How to balance dating while parenting special needs children
Being a single parent is challenging. Dating as an adult can be complicated. Parenting a child with a disability is another big mountain to climb. What if you are doing all three?
Many of our clients are faced with the complex dynamic of dating while parenting special needs children. Here are a few reminders that have helped our families navigate the dating process.
3 Tips to help you navigate the dating process
1. Take it slow and take time for you.
This point depends on having a good support system around you. A single mom who shares custody with a co-parent or a single dad with parents nearby may find it a bit easier to find time to date than solo single parents. Why? Because building relationships with babysitters is hard enough without the added complication of special needs. But it’s important to find a way to keep your dating life separate from your parenting time at first.
Having support makes it easier to plan dates when your children are otherwise occupied.
As you begin to move from dating into a relationship with someone, make sure to share a lot about your child. Once you feel comfortable, talk about his or her strengths and interests. Remember to also share about the challenges you are facing. Notice how your new significant other responds and judge whether it seems like this person could fit into your lives in a healthy and positive way.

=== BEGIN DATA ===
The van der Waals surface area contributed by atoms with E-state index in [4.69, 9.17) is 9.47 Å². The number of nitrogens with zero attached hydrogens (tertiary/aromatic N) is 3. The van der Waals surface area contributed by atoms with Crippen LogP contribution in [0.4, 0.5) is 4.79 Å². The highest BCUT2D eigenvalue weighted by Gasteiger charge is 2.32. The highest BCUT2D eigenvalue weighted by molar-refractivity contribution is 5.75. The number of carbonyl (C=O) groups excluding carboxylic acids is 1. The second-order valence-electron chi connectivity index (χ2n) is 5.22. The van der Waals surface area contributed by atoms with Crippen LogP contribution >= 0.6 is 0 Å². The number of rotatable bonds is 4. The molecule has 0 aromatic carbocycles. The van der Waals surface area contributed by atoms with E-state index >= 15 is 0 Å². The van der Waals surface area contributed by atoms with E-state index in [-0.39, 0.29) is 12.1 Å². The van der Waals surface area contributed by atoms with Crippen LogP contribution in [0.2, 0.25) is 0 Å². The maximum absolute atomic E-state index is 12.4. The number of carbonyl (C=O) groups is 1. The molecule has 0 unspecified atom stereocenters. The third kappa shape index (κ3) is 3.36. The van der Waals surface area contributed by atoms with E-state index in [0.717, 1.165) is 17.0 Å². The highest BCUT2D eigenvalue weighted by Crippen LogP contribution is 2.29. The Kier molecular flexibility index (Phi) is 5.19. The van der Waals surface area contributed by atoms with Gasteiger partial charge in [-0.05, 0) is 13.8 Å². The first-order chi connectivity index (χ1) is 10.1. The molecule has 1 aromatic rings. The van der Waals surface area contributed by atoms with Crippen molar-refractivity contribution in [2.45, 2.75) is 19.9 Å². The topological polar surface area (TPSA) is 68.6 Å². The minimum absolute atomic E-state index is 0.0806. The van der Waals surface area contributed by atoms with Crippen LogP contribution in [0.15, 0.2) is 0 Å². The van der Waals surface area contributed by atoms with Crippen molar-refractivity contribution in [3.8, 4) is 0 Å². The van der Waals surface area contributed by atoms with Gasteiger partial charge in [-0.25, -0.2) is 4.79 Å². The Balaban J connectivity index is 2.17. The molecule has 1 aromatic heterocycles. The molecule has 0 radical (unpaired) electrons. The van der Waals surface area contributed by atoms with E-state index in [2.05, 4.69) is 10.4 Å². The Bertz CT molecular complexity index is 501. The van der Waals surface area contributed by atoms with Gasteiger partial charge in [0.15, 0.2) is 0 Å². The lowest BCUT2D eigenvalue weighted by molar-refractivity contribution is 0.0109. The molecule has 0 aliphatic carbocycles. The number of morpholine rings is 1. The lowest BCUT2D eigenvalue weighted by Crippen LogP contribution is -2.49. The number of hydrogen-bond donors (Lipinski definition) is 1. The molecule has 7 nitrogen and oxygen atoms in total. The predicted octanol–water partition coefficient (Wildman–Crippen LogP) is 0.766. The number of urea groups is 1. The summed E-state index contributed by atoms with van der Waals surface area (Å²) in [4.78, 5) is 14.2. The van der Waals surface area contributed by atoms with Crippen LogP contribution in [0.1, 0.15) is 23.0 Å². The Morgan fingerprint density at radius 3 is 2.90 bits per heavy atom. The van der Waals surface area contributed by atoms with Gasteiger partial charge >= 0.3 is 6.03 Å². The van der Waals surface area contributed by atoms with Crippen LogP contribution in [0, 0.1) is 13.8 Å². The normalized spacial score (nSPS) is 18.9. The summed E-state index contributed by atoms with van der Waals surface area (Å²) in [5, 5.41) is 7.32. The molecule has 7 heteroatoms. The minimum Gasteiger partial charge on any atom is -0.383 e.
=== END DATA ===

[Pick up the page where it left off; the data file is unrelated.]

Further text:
2. Make gradual introductions.
One of our clients told her son, “Mom has a new friend, and he’s going to help us set up that new picnic table in the backyard next week. He’s really handy.”
This was the perfect way to introduce the idea of a “new friend.” This approach allowed the first meeting between the friend and the child to be non-threatening. It also allowed their interaction to proceed naturally and gradually. If a situation like this goes well for you, perhaps your next step could be to meet for ice cream. If your partner has kids, maybe a picnic in the park could be a good option for you. Allow these low-key “friend” interactions to progress, and see how it goes.
3. Take the next step.
Once you are feeling super confident in the relationship and your partner is viewed as an accepted friend, take the next step.
Share with your child that you have begun a romantic relationship. Take time to show that the new partner does not replace or interfere with your relationship with your child. This can take time and there may be times of upset or jealousy. Put your child first but make time for yourself, too.
Your child may have doubts and questions. They may be wondering things like, “Is this person going to be around for a long time? Will I see them a lot? Is this going to be my new mom/dad? Are we all going to live together? Does this mean I have new brothers/sisters/pets now?”
Take it slow, make time and space for processing, and be open with your child as your relationship develops.
It is never easy to date or to be a parent. It’s important to give yourself space and grace — to take it slow and be very cautious about who you invite into your life. This is best for you and your child. Taking a patient approach will help put everybody involved at ease, and help build trust between your child and your new friend.
Wishing you lots of success on your next date!
Dr. Anna Kroncke
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